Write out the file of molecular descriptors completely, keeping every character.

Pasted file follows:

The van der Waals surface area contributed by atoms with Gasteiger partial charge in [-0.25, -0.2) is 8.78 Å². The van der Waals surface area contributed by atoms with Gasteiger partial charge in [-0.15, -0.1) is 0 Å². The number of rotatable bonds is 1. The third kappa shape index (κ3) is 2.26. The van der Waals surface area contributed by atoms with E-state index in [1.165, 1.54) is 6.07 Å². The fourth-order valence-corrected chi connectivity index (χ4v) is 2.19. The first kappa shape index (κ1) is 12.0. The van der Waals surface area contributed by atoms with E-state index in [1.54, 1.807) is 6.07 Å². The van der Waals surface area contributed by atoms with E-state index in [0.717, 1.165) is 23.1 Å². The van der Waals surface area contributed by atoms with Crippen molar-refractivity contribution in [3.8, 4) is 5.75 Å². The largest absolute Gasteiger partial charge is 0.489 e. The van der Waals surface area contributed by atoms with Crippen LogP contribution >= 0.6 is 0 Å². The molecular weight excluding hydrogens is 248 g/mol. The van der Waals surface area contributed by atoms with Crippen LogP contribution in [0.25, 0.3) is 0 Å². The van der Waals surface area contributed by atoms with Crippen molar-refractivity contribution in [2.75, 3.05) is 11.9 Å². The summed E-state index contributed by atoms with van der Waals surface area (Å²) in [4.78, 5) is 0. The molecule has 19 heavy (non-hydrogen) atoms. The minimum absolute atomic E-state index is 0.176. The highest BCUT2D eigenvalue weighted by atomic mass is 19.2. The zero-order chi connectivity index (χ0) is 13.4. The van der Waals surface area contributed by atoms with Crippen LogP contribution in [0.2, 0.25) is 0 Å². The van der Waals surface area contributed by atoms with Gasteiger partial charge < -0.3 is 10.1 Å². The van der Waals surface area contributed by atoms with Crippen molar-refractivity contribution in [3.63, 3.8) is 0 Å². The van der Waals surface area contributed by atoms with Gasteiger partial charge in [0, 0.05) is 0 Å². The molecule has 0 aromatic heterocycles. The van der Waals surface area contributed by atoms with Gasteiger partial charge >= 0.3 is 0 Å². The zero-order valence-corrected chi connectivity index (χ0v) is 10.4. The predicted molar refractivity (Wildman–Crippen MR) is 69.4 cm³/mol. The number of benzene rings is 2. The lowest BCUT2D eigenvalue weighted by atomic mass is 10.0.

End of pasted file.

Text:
The van der Waals surface area contributed by atoms with Gasteiger partial charge in [-0.25, -0.2) is 8.78 Å². The van der Waals surface area contributed by atoms with Gasteiger partial charge in [-0.15, -0.1) is 0 Å². The number of rotatable bonds is 1. The third kappa shape index (κ3) is 2.26. The van der Waals surface area contributed by atoms with E-state index in [1.165, 1.54) is 6.07 Å². The fourth-order valence-corrected chi connectivity index (χ4v) is 2.19. The first kappa shape index (κ1) is 12.0. The van der Waals surface area contributed by atoms with E-state index in [1.54, 1.807) is 6.07 Å². The van der Waals surface area contributed by atoms with E-state index in [0.717, 1.165) is 23.1 Å². The van der Waals surface area contributed by atoms with Crippen molar-refractivity contribution in [3.8, 4) is 5.75 Å². The largest absolute Gasteiger partial charge is 0.489 e. The van der Waals surface area contributed by atoms with Crippen LogP contribution >= 0.6 is 0 Å². The molecular weight excluding hydrogens is 248 g/mol. The van der Waals surface area contributed by atoms with Crippen LogP contribution in [0.25, 0.3) is 0 Å². The van der Waals surface area contributed by atoms with Crippen molar-refractivity contribution in [2.75, 3.05) is 11.9 Å². The summed E-state index contributed by atoms with van der Waals surface area (Å²) in [4.78, 5) is 0. The molecule has 19 heavy (non-hydrogen) atoms. The minimum absolute atomic E-state index is 0.176. The highest BCUT2D eigenvalue weighted by atomic mass is 19.2. The zero-order chi connectivity index (χ0) is 13.4. The van der Waals surface area contributed by atoms with Crippen LogP contribution in [0.2, 0.25) is 0 Å². The van der Waals surface area contributed by atoms with Gasteiger partial charge < -0.3 is 10.1 Å². The van der Waals surface area contributed by atoms with Crippen molar-refractivity contribution in [3.63, 3.8) is 0 Å². The van der Waals surface area contributed by atoms with Gasteiger partial charge in [0, 0.05) is 0 Å². The molecule has 0 aromatic heterocycles. The van der Waals surface area contributed by atoms with Gasteiger partial charge >= 0.3 is 0 Å². The zero-order valence-corrected chi connectivity index (χ0v) is 10.4. The predicted molar refractivity (Wildman–Crippen MR) is 69.4 cm³/mol. The number of benzene rings is 2. The lowest BCUT2D eigenvalue weighted by atomic mass is 10.0.